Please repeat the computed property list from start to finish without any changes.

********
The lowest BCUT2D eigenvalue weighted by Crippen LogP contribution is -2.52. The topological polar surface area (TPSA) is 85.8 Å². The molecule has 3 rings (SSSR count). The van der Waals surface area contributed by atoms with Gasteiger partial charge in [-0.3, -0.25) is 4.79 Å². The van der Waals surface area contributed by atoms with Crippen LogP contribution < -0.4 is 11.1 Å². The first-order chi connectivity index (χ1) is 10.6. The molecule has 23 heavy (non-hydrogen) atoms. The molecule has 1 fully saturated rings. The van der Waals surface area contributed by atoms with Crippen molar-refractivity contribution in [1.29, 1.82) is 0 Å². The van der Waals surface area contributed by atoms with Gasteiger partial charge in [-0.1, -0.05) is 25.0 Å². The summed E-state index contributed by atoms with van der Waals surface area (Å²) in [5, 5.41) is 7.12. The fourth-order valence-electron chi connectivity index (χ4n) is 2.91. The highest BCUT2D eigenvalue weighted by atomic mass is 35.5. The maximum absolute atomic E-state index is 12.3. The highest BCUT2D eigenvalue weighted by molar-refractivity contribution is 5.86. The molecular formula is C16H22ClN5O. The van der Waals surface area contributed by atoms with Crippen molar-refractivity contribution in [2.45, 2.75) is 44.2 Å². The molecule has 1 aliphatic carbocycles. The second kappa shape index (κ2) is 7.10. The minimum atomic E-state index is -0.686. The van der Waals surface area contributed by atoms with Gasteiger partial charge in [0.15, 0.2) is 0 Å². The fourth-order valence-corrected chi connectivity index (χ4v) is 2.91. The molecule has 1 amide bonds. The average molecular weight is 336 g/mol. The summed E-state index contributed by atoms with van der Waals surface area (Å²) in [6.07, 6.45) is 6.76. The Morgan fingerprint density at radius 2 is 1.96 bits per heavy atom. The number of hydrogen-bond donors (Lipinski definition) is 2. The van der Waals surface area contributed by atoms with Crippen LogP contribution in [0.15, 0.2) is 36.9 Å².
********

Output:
The lowest BCUT2D eigenvalue weighted by Crippen LogP contribution is -2.52. The topological polar surface area (TPSA) is 85.8 Å². The molecule has 3 rings (SSSR count). The van der Waals surface area contributed by atoms with Gasteiger partial charge in [-0.3, -0.25) is 4.79 Å². The van der Waals surface area contributed by atoms with Crippen LogP contribution < -0.4 is 11.1 Å². The first-order chi connectivity index (χ1) is 10.6. The molecule has 23 heavy (non-hydrogen) atoms. The molecule has 1 fully saturated rings. The van der Waals surface area contributed by atoms with Crippen molar-refractivity contribution in [1.29, 1.82) is 0 Å². The van der Waals surface area contributed by atoms with Gasteiger partial charge in [-0.1, -0.05) is 25.0 Å². The summed E-state index contributed by atoms with van der Waals surface area (Å²) in [5, 5.41) is 7.12. The fourth-order valence-electron chi connectivity index (χ4n) is 2.91. The highest BCUT2D eigenvalue weighted by atomic mass is 35.5. The maximum absolute atomic E-state index is 12.3. The highest BCUT2D eigenvalue weighted by molar-refractivity contribution is 5.86. The molecular formula is C16H22ClN5O. The van der Waals surface area contributed by atoms with Crippen molar-refractivity contribution in [2.45, 2.75) is 44.2 Å². The molecule has 1 aliphatic carbocycles. The second kappa shape index (κ2) is 7.10. The minimum atomic E-state index is -0.686. The van der Waals surface area contributed by atoms with Gasteiger partial charge in [0.15, 0.2) is 0 Å². The fourth-order valence-corrected chi connectivity index (χ4v) is 2.91. The molecule has 1 amide bonds. The average molecular weight is 336 g/mol. The summed E-state index contributed by atoms with van der Waals surface area (Å²) in [6.07, 6.45) is 6.76. The Morgan fingerprint density at radius 2 is 1.96 bits per heavy atom. The number of hydrogen-bond donors (Lipinski definition) is 2. The van der Waals surface area contributed by atoms with Crippen LogP contribution in [0.15, 0.2) is 36.9 Å².